Little wings as big business will create problems as the hunger surpasses the supply.
— Jason Clampet
Chicken wings aren’t just for football fans anymore. Americans are eating so many that their appetite is sending prices to a record and helping lift profits for poultry processors including Sanderson Farms Inc.
“Food service traffic and demand in the U.S. remain below pre-recession levels, but demand from and the popularity of local chain concepts and restaurants that focus on wings are offsetting reduced traffic at casual dining restaurants,” Joe Sanderson Jr., chief executive officer of Sanderson Farms, said in its fiscal third-quarter earnings statement Thursday.
Jumbo chicken wing prices rose to a record this month as supplies are eaten up as quickly as they are produced, according to market research firm Urner Barry. Along with the rising number of sites for themed chains such as Buffalo Wild Wings Inc. and Wingstop Inc., an increasing number of pizza restaurants, grocers and convenience stores are selling the items, according to the market researchers.
The number of Buffalo Wild Wings locations, which includes franchises and the company’s R Taco and Pizza Rev restaurants, have almost tripled in the last decade while Wingstop has almost doubled. Customers can order wings with their pizza from Domino’s and pick up wings for dinner while shopping for groceries.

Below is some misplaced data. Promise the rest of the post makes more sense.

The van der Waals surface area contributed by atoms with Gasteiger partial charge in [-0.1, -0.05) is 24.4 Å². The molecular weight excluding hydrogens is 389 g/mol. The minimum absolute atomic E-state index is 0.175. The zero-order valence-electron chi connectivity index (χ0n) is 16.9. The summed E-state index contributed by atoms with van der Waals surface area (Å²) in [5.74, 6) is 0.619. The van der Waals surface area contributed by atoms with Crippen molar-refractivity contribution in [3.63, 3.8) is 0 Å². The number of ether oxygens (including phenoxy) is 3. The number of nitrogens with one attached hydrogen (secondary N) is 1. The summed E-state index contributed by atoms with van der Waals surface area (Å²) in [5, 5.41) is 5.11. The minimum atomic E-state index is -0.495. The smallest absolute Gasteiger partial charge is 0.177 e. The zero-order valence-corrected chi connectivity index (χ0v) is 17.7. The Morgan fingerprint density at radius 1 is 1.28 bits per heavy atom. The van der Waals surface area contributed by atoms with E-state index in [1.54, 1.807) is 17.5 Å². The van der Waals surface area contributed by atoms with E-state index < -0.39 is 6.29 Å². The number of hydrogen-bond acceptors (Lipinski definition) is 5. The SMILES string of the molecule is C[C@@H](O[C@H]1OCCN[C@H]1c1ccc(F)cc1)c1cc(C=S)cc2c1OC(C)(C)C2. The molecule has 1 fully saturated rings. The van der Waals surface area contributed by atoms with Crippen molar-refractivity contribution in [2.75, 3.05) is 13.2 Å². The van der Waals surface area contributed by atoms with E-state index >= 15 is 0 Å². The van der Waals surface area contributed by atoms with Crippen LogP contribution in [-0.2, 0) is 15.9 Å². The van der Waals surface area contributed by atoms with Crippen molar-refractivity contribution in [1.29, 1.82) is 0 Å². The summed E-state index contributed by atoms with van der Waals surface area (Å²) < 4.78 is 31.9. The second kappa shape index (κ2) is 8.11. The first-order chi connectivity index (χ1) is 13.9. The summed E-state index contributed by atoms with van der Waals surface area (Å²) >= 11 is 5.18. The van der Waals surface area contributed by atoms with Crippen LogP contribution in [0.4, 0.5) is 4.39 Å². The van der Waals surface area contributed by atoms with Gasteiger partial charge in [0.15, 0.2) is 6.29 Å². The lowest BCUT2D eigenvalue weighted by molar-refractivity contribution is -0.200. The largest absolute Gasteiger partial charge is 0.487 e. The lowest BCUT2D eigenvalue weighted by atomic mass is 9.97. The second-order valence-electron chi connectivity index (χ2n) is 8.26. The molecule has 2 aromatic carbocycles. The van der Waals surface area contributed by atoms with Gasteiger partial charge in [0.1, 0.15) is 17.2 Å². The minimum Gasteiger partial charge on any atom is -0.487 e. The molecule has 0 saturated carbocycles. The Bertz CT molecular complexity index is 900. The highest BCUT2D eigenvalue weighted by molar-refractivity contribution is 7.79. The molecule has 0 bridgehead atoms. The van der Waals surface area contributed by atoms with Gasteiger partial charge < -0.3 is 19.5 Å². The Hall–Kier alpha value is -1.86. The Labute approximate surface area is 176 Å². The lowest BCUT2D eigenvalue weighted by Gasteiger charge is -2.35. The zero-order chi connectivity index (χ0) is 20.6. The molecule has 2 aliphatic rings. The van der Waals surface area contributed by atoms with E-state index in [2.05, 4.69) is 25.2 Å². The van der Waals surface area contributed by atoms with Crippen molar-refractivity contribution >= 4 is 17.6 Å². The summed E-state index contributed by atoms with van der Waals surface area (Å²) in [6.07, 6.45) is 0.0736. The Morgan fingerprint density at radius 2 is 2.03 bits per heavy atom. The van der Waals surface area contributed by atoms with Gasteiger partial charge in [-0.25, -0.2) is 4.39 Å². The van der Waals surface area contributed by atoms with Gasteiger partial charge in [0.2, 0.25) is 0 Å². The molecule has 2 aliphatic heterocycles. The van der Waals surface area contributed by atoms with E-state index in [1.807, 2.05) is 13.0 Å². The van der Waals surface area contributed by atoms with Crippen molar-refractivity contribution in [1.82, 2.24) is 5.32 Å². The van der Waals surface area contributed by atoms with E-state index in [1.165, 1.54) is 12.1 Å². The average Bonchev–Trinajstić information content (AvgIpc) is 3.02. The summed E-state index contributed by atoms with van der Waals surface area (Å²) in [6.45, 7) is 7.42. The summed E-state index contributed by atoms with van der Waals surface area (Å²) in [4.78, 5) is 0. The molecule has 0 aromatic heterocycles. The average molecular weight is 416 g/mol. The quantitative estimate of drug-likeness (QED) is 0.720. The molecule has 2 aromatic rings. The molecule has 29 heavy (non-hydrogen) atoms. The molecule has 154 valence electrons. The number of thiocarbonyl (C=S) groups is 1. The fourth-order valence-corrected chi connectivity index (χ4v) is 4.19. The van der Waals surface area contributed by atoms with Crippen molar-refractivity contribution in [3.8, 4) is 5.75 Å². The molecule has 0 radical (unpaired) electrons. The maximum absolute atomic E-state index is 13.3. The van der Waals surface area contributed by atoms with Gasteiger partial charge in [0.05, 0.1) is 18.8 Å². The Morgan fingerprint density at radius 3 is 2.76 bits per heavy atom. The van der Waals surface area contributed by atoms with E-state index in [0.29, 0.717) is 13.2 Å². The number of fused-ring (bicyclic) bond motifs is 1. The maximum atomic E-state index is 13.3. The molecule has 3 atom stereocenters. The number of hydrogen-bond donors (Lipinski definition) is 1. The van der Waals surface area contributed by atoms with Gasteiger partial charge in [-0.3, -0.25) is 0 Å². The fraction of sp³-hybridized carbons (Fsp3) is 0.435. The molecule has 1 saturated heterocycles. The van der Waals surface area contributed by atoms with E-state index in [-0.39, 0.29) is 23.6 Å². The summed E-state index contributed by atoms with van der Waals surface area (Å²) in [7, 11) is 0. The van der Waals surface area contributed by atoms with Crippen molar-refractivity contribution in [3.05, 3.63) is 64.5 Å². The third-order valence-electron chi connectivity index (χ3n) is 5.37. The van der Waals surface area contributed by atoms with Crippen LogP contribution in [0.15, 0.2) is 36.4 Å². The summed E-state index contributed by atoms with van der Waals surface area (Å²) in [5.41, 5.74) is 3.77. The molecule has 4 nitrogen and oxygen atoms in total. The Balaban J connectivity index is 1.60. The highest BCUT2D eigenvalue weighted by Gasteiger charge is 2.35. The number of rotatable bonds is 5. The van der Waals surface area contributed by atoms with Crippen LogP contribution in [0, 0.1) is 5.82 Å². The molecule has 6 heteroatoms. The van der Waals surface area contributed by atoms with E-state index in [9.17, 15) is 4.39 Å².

A 40 percent increase in jumbo wing prices during the quarter helped Laurel, Mississippi-based Sanderson, the third-largest U.S. chicken processor, top analysts’ average profit and sales estimates during the fiscal third quarter. Jumbo wings are “at all-time highs,” rising to a closing price of $2.09 a pound on Thursday from $1.50 a year earlier, Russ Whitman, vice president at Urner Barry, said in an email.
Sanderson earnings were $5.09 a share for the three months through July on net sales of $931.9 million, the company said in the statement. That topped the average of $4.18 a share on $908.4 million in revenue, according analysts’ estimates compiled by Bloomberg.
The company is “short” of wings at certain plants, CEO Sanderson said during a call with analysts Thursday. Some customers may use more tenders and white meat to shift demand toward the so-called boneless variety as football season progresses, he said.
“There are no wings in the freezers,” Sanderson said.
©2017 Bloomberg L.P.